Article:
Indy Explains: Legislative deadlines and dying bills

The Legislature can turn into a mad rush as deadlines near. But how hard and fast are those deadlines, and do bills ever really die?

The Indy explains:

What are the legislative deadlines?

April 14 (68th day of the session): Bills must pass out of a committee in their house of origin

April 25: (79th day of the session):  Bills must pass out of their house of origin

May 19 (103rd day of the session): Bills must pass out of a committee in their second house

May 26 (110th day of the session): Bills must pass out of their second house

Who sets them?

Deadlines are found in the joint standing rules approved early in each legislative session by both houses.

What does the committee passage deadline mean?

The only action the committee may take on a bill after that deadline is to re-refer it to the Senate Finance Committee or the Assembly Ways and Means Committee, and then only if the bill is “exempt.”

What are exemptions?

Exemptions remove deadlines for bills with a financial impact. Bills that contain a monetary appropriation, authorize spending that isn’t appropriated from the state general fund or highway fund, increase fiscal liability for the state, implement a budget decision or significantly reduce any revenue coming to the state all qualify.

Bills that are exempt are printed with the term exempt and maintained on this list.

What are emergency requests?

Legislative leaders are allowed to make a certain number of emergency requests at any time after the session begins. Those aren’t subject to any committee or house passage deadlines that other bills face.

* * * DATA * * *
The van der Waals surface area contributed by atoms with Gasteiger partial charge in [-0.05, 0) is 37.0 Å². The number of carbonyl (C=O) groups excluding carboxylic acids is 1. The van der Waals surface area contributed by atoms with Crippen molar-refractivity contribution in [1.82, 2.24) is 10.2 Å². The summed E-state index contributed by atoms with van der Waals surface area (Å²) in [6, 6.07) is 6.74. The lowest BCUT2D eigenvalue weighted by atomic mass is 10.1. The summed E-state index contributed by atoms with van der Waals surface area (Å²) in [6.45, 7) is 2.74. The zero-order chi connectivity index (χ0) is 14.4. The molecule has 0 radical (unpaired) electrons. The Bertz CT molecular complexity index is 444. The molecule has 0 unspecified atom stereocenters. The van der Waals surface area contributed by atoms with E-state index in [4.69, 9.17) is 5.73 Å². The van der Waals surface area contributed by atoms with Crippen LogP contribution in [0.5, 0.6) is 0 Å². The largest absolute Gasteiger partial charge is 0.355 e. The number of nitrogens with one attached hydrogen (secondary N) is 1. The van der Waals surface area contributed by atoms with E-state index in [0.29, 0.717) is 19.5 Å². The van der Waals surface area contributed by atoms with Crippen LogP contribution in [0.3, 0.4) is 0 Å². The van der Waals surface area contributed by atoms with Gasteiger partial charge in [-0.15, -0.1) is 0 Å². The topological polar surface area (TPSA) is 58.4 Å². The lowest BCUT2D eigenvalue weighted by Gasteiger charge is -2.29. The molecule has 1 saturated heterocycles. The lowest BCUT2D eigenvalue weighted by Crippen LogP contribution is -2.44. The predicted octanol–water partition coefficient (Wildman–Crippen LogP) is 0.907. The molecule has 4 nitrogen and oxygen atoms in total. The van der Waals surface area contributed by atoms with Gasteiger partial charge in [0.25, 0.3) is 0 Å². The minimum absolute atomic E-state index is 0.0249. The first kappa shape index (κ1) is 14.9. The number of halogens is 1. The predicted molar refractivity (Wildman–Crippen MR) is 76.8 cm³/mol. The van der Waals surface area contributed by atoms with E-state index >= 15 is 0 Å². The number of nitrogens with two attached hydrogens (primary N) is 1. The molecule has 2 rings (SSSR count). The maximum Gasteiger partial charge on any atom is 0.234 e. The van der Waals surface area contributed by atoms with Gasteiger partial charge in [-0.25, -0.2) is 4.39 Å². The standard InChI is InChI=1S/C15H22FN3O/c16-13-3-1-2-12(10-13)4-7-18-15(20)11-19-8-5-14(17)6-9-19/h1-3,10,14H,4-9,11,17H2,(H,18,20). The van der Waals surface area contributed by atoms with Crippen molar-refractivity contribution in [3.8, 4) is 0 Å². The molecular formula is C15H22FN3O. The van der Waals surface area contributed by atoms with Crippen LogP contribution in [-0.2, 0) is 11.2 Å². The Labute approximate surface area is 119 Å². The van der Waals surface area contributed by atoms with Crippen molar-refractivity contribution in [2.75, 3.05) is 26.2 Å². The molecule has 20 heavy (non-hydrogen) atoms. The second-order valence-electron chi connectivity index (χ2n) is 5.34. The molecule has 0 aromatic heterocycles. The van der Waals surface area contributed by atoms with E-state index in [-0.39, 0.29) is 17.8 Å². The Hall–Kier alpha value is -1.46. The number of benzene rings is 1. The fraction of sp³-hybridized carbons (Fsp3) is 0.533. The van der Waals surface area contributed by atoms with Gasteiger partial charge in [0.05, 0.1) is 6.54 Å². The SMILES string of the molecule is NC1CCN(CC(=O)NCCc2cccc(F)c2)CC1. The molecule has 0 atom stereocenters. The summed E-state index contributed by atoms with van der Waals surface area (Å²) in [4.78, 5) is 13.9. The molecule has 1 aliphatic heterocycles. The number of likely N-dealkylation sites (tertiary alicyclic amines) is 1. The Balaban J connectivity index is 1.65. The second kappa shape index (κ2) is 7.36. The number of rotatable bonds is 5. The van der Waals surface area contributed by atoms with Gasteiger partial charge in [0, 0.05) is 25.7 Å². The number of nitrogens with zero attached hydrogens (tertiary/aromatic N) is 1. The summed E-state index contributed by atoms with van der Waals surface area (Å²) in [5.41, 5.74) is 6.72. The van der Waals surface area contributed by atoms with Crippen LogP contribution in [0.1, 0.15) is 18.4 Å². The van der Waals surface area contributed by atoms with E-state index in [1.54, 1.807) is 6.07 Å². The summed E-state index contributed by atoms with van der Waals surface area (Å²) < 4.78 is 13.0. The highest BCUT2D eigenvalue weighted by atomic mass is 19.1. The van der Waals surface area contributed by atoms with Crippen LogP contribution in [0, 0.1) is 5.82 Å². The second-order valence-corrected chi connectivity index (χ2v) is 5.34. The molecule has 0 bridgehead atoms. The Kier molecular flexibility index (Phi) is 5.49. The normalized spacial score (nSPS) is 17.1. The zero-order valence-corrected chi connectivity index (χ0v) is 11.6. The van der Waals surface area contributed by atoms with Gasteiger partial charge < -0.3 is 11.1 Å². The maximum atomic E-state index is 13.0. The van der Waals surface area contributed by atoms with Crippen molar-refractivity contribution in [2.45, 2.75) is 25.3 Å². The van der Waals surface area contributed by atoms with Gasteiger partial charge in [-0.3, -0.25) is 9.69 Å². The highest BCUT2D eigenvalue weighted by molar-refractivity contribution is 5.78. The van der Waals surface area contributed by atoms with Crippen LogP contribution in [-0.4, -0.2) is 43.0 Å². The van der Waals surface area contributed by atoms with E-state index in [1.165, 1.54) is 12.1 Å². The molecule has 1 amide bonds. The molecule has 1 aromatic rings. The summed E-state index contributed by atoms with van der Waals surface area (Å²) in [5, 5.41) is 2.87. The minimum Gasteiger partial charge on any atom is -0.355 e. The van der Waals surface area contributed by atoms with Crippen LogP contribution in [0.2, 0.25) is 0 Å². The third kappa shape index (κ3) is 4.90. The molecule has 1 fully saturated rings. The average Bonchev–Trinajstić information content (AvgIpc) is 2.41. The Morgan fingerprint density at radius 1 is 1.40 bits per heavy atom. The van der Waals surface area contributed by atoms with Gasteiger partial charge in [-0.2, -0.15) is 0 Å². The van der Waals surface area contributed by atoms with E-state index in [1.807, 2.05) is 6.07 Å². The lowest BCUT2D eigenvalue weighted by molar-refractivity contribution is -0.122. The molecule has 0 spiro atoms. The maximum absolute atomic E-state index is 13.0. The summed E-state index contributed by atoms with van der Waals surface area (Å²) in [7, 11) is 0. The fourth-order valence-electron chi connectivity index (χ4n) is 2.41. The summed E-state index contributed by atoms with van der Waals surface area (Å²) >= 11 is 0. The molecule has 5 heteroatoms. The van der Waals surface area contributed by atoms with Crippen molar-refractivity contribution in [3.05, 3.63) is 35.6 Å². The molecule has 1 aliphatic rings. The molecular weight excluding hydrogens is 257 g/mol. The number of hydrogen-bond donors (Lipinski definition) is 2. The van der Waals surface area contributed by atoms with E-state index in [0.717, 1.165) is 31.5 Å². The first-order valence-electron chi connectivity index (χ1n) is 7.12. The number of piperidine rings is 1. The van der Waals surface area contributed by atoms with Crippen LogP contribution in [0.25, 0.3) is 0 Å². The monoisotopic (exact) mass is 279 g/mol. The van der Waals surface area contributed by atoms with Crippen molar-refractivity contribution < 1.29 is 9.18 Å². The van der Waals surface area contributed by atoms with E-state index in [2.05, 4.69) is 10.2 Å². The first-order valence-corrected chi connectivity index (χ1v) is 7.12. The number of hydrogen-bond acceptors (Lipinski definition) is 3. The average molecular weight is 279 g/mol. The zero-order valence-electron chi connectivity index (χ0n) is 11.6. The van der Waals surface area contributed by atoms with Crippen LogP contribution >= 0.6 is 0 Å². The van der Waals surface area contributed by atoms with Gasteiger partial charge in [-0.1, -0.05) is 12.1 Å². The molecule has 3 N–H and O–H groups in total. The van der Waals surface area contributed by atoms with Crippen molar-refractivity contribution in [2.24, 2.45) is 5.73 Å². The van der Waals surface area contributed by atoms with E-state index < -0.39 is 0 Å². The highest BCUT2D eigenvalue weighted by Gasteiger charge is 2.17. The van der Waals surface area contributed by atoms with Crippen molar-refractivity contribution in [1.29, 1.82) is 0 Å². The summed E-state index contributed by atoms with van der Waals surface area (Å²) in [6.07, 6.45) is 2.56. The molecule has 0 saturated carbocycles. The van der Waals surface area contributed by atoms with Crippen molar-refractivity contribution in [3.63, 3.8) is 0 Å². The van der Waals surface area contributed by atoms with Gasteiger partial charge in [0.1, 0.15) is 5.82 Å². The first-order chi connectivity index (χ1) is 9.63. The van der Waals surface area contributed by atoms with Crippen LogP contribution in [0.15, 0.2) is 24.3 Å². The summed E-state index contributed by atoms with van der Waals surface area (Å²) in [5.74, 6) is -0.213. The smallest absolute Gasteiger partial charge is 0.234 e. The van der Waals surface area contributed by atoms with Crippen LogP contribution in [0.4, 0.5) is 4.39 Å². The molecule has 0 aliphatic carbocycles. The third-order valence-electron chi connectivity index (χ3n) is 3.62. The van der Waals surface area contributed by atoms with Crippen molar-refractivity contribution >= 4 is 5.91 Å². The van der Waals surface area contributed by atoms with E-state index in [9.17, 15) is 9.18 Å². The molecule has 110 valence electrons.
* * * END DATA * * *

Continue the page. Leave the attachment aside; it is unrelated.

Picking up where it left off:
The Senate Majority Leader and Assembly Speaker can each make 10 of these bill draft requests, either on their own behalf or on someone else’s.

The Senate Minority Leader and the Assembly Minority Leader can each submit three of these bill draft requests.

The emergency request allotment is above and beyond the normal number of bill draft requests that legislative leaders get.

Those bills are marked with the phrase “EMERGENCY REQUEST OF.”

What are waivers?

If the Senate Majority Leader and the Assembly Speaker agree, at any point in the session, they can choose to waive portions of the rules that 1) set a timeline for giving bill drafters the information they need to draft  a bill or 2) set deadlines for bill introduction and passage.

A majority of members on a committee must approve a request for a waiver on behalf of that committee.

Do bills actually die?

If a bill fails to make a deadline, lawmakers could bring it back by crafting an amendment and including it in another bill. The Legislative Counsel Bureau is not supposed to draft an amendment if the subject matter is unrelated to the subject expressed in the title of the bill.

It’s not safe to declare that any bill, or portion of a bill, is truly dead until the Legislature adjourns sine die at the end of 120 days.